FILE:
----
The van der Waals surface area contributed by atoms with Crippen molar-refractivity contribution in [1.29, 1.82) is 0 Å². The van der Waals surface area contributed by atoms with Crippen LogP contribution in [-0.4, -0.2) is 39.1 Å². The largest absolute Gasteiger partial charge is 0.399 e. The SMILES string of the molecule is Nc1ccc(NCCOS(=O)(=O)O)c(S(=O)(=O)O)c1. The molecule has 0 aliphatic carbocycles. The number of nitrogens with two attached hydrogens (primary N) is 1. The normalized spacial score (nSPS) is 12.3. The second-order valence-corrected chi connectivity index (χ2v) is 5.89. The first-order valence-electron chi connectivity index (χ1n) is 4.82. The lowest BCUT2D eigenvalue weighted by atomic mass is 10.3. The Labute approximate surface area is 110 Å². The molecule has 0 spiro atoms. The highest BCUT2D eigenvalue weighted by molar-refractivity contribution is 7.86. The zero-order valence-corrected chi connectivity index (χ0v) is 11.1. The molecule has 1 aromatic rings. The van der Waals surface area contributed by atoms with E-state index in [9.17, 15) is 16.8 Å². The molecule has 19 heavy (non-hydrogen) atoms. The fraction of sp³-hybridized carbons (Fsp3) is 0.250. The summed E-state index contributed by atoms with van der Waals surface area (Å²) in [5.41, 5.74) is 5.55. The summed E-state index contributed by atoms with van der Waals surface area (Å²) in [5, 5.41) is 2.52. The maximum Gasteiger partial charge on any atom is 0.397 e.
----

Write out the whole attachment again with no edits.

The van der Waals surface area contributed by atoms with Crippen molar-refractivity contribution in [1.29, 1.82) is 0 Å². The van der Waals surface area contributed by atoms with Crippen LogP contribution in [-0.4, -0.2) is 39.1 Å². The largest absolute Gasteiger partial charge is 0.399 e. The SMILES string of the molecule is Nc1ccc(NCCOS(=O)(=O)O)c(S(=O)(=O)O)c1. The molecule has 0 aliphatic carbocycles. The number of nitrogens with two attached hydrogens (primary N) is 1. The normalized spacial score (nSPS) is 12.3. The second-order valence-corrected chi connectivity index (χ2v) is 5.89. The first-order valence-electron chi connectivity index (χ1n) is 4.82. The lowest BCUT2D eigenvalue weighted by atomic mass is 10.3. The Labute approximate surface area is 110 Å². The molecule has 0 spiro atoms. The highest BCUT2D eigenvalue weighted by molar-refractivity contribution is 7.86. The zero-order valence-corrected chi connectivity index (χ0v) is 11.1. The molecule has 1 aromatic rings. The van der Waals surface area contributed by atoms with E-state index in [9.17, 15) is 16.8 Å². The molecule has 19 heavy (non-hydrogen) atoms. The fraction of sp³-hybridized carbons (Fsp3) is 0.250. The summed E-state index contributed by atoms with van der Waals surface area (Å²) in [5.41, 5.74) is 5.55. The summed E-state index contributed by atoms with van der Waals surface area (Å²) in [5, 5.41) is 2.52. The maximum Gasteiger partial charge on any atom is 0.397 e.